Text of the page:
In Genesis 19 we read the account of Lot and the destruction of Sodom and Gomorrah. In this famous story, Lot, his wife, and their two daughters are unwillingly dragged out of their hometown by the angels sent from God. They are given the opportunity to be saved from the coming judgment on the city. However, Lot’s wife dies because she looks back at the city. After the destruction of the cities, Lot and his daughters fall into incestual sin, resulting in the birth of two sons. Through these sons, two evil nations are also born, and the legacy of Lot and his family ends in ruin and death.
This is an interesting case study when dealing with Reformed theologians. Reformed theology teaches that believers will live righteously. They argue that if a person is “genuinely” saved, they will not sin habitually, but will persevere in good works. If left with only the account in Genesis 19, we would have no evidence from Lot’s behavior of a righteous lifestyle. He decides to live in Sodom and when told to leave the city for his protection, he argues with the angels. He doesn’t want to leave. He likes where he lives and begs to be taken to a smaller, neighboring town.
“What is amazing in the rescue theme is their resistance—the family would rather not go. At the heart of the tension was the family’s assimilation into the life of Sodom…” (Allen P. Ross, Creation and Blessing: A Guide to the Study and Exposition of Genesis, p. 355).
The conclusion of the account is far from ideal. Lot gets drunk and sleeps with his daughters. If a reader sought to determine Lot’s regeneration based solely on this account of his works, they would be left to assume that the man was an unbeliever. However, regeneration is not determined by works. Furthermore, in 2 Peter, the apostle makes a startling statement about Lot, saying that he was, in fact, a righteous man (2 Peter 2:7-8). Based on this statement, most Reformed theologians begrudgingly seem to admit that the man was saved.
Ross makes this astute comment regarding Lot:
Genuine faith is often hard to detect (Ross, Creation and Blessing, p. 357).
While the Reformed theologian might reluctantly admit to Lot’s regeneration, there is another person in the narrative who deserves further attention. What about Lot’s wife? The Bible makes no definitive statement, as it does regarding Lot, as to whether or not she was a believer. Many assume she is an unbeliever due to her failure to obey the Lord and because she looked back at Sodom. However, as already proven by her husband, a failure to obey does not disprove her salvation.
Furthermore, in Luke 17:32-33, the Lord makes this interesting comment about Lots wife:
“Remember Lot’s wife! Whoever tries to keep their life will lose it, and whoever loses their life will preserve it.”
In this passage, the Lord is addressing the disciples (v 22) and is discussing end times. In the context He is warning Tribulation believers of the danger of living for this world rather than the world to come. This is a warning applicable to believers in all dispensations. The NT is full of warnings to believers regarding the distractions of this present world (1 John 2:15-17; Jas 4:4). Believers are capable of being seduced by the world. We can have a wandering eye that looks to the present and its empty promises, rather than at the Lord and His eternal promises. The Lord’s point is clear. We can be like Lot’s wife.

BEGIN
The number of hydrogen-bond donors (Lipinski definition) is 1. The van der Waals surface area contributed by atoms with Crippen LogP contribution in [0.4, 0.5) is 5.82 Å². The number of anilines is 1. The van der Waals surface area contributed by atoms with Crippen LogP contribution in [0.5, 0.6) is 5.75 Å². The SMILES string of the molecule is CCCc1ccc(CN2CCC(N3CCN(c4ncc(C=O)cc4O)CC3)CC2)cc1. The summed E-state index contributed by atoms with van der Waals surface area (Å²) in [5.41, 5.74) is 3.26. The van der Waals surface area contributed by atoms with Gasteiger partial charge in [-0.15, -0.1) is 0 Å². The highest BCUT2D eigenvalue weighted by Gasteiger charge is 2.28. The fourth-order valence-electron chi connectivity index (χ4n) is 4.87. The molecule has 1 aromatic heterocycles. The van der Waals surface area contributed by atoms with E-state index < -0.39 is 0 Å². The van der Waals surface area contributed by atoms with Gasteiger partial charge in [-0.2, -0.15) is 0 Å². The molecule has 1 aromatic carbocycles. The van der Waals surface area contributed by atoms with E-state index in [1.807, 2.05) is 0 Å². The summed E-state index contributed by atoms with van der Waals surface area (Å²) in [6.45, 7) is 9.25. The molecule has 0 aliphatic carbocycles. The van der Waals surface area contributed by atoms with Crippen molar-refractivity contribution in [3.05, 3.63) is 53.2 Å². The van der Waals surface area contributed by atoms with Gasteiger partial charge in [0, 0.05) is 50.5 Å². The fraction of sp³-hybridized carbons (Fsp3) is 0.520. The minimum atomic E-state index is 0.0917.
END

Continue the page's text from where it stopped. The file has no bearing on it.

This is an odd comparison if she was an unbeliever. He is speaking to believers and citing her as an example to us. We can fall into the same trap that Lot’s wife fell into. Contrary to what Reformed theologians claim, a believer can fail. Like Lot’s wife, we can live for this present world, and if we do, it can lead to our destruction and even to physical death. This is the type of salvation that the Lord is referring to in verse 33. The danger for Lot’s wife was not eternal damnation. It was the ruin of her home, possessions, and ultimately her physical life. Just as Sodom was destroyed, this world will likewise come to ruin. As believers, if–like Lot’s wife–we invest all our life’s work in this doomed world, we will experience the loss of all that we hold dear.
Perhaps you’re reading this and still think Lot’s wife was an unbeliever. There is room for discussion on that point. However, regardless of her personal regeneration, it’s clear that she is meant to be a reminder and to serve as a warning to believers. We can be like her. We can lose benefits in the kingdom to come if we fail to endure (2 Tim 2:12). We can experience the ruin of our lives if we are greedy or self-seeking. We can also experience premature death if we live for this world rather than the world to come. Her example is certainly a sad and sobering warning to all believers. Therefore, let us heed the Lord’s instruction. Remember Lot’s wife!